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One month later: How LA’s new homeless encampment ordinances are being enforced




Workers clearing the sidewalks used to have to give the homeless three days to find somewhere to store their stuff. Under the new policies, city workers must only give notice 24 hours before clearing encampments from sidewalks.
Workers clearing the sidewalks used to have to give the homeless three days to find somewhere to store their stuff. Under the new policies, city workers must only give notice 24 hours before clearing encampments from sidewalks.
Maya Sugarman/KPCC

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It’s been a month since two ordinances went into effect that shorten the time homeless people have to clear out their belongings after being asked to move, but concern from some about how the new laws affect the homeless community hasn’t ebbed.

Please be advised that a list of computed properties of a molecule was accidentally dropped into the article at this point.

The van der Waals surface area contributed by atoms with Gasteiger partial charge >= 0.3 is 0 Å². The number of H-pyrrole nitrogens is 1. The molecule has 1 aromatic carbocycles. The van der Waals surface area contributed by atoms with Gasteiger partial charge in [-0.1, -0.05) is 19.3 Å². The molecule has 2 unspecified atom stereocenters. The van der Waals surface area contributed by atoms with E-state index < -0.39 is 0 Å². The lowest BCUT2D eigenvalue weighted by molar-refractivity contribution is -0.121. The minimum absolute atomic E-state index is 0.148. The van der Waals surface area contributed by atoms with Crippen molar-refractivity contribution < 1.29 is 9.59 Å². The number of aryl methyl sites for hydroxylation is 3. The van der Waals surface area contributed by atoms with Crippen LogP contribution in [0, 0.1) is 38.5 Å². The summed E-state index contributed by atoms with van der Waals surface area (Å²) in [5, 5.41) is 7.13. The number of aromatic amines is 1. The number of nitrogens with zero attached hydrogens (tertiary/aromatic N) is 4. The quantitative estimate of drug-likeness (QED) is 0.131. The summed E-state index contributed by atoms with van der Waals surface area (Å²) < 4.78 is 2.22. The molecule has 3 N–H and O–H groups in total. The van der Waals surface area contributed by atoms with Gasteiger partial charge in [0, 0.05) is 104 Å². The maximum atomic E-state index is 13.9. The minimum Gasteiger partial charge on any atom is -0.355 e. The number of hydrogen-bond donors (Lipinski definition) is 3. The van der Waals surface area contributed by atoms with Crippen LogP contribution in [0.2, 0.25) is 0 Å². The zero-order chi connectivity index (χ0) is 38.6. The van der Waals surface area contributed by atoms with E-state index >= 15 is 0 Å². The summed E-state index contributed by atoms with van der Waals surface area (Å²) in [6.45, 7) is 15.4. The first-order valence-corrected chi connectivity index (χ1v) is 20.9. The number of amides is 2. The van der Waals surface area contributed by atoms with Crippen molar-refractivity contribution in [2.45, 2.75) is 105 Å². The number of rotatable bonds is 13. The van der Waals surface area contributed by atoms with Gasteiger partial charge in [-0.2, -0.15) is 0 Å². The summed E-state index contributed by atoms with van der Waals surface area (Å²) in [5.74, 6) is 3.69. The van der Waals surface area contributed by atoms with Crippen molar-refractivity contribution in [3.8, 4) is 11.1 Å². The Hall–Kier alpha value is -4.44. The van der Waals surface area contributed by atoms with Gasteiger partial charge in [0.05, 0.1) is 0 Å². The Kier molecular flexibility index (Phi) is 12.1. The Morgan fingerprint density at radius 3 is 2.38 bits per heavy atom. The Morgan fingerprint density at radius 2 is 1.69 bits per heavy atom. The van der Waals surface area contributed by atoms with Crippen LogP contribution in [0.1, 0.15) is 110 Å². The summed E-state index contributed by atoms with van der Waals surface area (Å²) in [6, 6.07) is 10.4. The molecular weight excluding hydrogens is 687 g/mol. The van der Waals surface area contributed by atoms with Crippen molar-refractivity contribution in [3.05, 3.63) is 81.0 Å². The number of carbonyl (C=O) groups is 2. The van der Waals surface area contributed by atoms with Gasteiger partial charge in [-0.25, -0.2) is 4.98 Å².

The Los Angeles City Council’s homelessness committee met Wednesday night to consider dialing back the ordinances a bit at the suggestion of Councilman Mike Bonin, who would like to see the misdemeanor for violators who refuse to move eliminated, among other tweaks. Advocates for the homeless say police are citing older ordinances when dismantling the camps but using the tactics of the new ones.

The two ordinances, one dealing with encampments on streets and sidewalks and the other with parks, became law after Mayor Eric Garcetti refused to sign or veto them. He instead asked that enforcement of the laws be delayed until they could be further discussed and tweaked.

Guests:

Gale Holland, reporter for the L.A. Times covering homelessness and poverty. She was at last night’s meeting of the homelessness committee

Pete White, founder and co-director of the Los Angeles Community Action Network



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